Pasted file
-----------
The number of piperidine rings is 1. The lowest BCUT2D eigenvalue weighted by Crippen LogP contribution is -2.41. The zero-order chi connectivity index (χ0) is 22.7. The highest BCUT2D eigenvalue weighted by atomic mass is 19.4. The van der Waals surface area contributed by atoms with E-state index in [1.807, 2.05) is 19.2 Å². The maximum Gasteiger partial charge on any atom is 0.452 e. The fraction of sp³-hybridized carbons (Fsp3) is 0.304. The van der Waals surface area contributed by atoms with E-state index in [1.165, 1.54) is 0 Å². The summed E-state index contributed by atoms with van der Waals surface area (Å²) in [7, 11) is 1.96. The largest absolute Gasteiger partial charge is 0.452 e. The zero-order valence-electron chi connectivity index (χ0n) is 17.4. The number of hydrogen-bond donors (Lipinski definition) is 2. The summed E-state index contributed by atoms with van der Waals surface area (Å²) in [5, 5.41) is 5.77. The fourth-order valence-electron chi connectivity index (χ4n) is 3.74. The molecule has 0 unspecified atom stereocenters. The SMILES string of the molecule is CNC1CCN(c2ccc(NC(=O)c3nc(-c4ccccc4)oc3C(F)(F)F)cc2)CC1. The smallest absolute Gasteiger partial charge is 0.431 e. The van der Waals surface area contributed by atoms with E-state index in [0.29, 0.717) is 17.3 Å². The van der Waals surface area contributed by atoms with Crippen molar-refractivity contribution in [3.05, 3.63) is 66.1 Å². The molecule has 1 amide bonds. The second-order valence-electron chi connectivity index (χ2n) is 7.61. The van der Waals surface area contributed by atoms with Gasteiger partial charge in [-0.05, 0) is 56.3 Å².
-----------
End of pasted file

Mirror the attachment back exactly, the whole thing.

The number of piperidine rings is 1. The lowest BCUT2D eigenvalue weighted by Crippen LogP contribution is -2.41. The zero-order chi connectivity index (χ0) is 22.7. The highest BCUT2D eigenvalue weighted by atomic mass is 19.4. The van der Waals surface area contributed by atoms with E-state index in [1.807, 2.05) is 19.2 Å². The maximum Gasteiger partial charge on any atom is 0.452 e. The fraction of sp³-hybridized carbons (Fsp3) is 0.304. The van der Waals surface area contributed by atoms with E-state index in [1.165, 1.54) is 0 Å². The summed E-state index contributed by atoms with van der Waals surface area (Å²) in [7, 11) is 1.96. The largest absolute Gasteiger partial charge is 0.452 e. The zero-order valence-electron chi connectivity index (χ0n) is 17.4. The number of hydrogen-bond donors (Lipinski definition) is 2. The summed E-state index contributed by atoms with van der Waals surface area (Å²) in [5, 5.41) is 5.77. The fourth-order valence-electron chi connectivity index (χ4n) is 3.74. The molecule has 0 unspecified atom stereocenters. The SMILES string of the molecule is CNC1CCN(c2ccc(NC(=O)c3nc(-c4ccccc4)oc3C(F)(F)F)cc2)CC1. The smallest absolute Gasteiger partial charge is 0.431 e. The van der Waals surface area contributed by atoms with E-state index in [0.29, 0.717) is 17.3 Å². The van der Waals surface area contributed by atoms with Crippen molar-refractivity contribution in [3.05, 3.63) is 66.1 Å². The molecule has 1 amide bonds. The second-order valence-electron chi connectivity index (χ2n) is 7.61. The van der Waals surface area contributed by atoms with Gasteiger partial charge in [-0.05, 0) is 56.3 Å².